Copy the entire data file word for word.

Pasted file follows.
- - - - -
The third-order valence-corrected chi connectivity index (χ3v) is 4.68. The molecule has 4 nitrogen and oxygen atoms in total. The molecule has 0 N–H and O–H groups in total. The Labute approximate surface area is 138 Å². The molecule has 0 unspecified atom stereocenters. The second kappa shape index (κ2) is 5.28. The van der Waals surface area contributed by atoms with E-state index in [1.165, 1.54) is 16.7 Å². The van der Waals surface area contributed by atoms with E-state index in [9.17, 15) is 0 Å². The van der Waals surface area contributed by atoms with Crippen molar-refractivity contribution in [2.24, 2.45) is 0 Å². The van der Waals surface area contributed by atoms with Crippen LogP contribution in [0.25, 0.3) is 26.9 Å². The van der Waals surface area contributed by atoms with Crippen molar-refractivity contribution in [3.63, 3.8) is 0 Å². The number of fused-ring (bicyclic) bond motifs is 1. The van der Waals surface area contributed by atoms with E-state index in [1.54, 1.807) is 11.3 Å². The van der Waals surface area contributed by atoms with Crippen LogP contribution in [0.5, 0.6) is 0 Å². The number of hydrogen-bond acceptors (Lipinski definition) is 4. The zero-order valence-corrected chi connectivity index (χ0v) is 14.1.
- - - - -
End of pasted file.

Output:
The third-order valence-corrected chi connectivity index (χ3v) is 4.68. The molecule has 4 nitrogen and oxygen atoms in total. The molecule has 0 N–H and O–H groups in total. The Labute approximate surface area is 138 Å². The molecule has 0 unspecified atom stereocenters. The second kappa shape index (κ2) is 5.28. The van der Waals surface area contributed by atoms with E-state index in [1.165, 1.54) is 16.7 Å². The van der Waals surface area contributed by atoms with E-state index in [9.17, 15) is 0 Å². The van der Waals surface area contributed by atoms with Crippen molar-refractivity contribution in [2.24, 2.45) is 0 Å². The van der Waals surface area contributed by atoms with Crippen LogP contribution in [0.25, 0.3) is 26.9 Å². The van der Waals surface area contributed by atoms with Crippen molar-refractivity contribution in [3.63, 3.8) is 0 Å². The number of fused-ring (bicyclic) bond motifs is 1. The van der Waals surface area contributed by atoms with E-state index in [1.54, 1.807) is 11.3 Å². The van der Waals surface area contributed by atoms with Crippen LogP contribution in [0.5, 0.6) is 0 Å². The number of hydrogen-bond acceptors (Lipinski definition) is 4. The zero-order valence-corrected chi connectivity index (χ0v) is 14.1.